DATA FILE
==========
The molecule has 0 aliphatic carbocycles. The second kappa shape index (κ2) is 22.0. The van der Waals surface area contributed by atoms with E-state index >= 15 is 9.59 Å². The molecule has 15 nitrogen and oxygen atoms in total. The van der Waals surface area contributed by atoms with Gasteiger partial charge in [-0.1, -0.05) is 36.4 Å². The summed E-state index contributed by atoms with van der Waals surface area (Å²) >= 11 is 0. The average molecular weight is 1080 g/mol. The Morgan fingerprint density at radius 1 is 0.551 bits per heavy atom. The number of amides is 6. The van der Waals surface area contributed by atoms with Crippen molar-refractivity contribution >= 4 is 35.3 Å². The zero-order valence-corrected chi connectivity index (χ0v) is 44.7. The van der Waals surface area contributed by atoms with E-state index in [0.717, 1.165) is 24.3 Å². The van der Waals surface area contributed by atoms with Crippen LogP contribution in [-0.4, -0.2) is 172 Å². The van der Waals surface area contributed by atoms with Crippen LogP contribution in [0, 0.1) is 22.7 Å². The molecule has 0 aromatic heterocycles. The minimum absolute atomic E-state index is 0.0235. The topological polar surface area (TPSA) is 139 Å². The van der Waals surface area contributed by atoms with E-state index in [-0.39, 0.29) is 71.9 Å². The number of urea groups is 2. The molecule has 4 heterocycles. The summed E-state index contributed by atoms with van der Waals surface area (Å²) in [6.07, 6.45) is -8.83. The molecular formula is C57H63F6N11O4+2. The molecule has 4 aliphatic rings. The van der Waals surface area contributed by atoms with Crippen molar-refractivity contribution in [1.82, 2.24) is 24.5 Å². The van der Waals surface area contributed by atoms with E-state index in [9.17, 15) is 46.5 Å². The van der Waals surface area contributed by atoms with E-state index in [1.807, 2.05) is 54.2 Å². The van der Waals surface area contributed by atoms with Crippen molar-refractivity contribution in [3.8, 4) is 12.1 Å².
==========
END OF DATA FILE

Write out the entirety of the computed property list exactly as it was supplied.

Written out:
The molecule has 0 aliphatic carbocycles. The second kappa shape index (κ2) is 22.0. The van der Waals surface area contributed by atoms with E-state index >= 15 is 9.59 Å². The molecule has 15 nitrogen and oxygen atoms in total. The van der Waals surface area contributed by atoms with Gasteiger partial charge in [-0.1, -0.05) is 36.4 Å². The summed E-state index contributed by atoms with van der Waals surface area (Å²) >= 11 is 0. The average molecular weight is 1080 g/mol. The Morgan fingerprint density at radius 1 is 0.551 bits per heavy atom. The number of amides is 6. The van der Waals surface area contributed by atoms with Crippen molar-refractivity contribution >= 4 is 35.3 Å². The zero-order valence-corrected chi connectivity index (χ0v) is 44.7. The van der Waals surface area contributed by atoms with E-state index in [0.717, 1.165) is 24.3 Å². The van der Waals surface area contributed by atoms with Crippen LogP contribution in [-0.4, -0.2) is 172 Å². The van der Waals surface area contributed by atoms with Crippen LogP contribution in [0, 0.1) is 22.7 Å². The molecule has 0 aromatic heterocycles. The minimum absolute atomic E-state index is 0.0235. The topological polar surface area (TPSA) is 139 Å². The van der Waals surface area contributed by atoms with E-state index in [-0.39, 0.29) is 71.9 Å². The number of urea groups is 2. The molecule has 4 heterocycles. The summed E-state index contributed by atoms with van der Waals surface area (Å²) in [6.07, 6.45) is -8.83. The molecular formula is C57H63F6N11O4+2. The molecule has 4 aliphatic rings. The van der Waals surface area contributed by atoms with Crippen molar-refractivity contribution in [1.82, 2.24) is 24.5 Å². The van der Waals surface area contributed by atoms with E-state index in [9.17, 15) is 46.5 Å². The van der Waals surface area contributed by atoms with E-state index in [1.807, 2.05) is 54.2 Å². The van der Waals surface area contributed by atoms with Crippen molar-refractivity contribution in [3.8, 4) is 12.1 Å².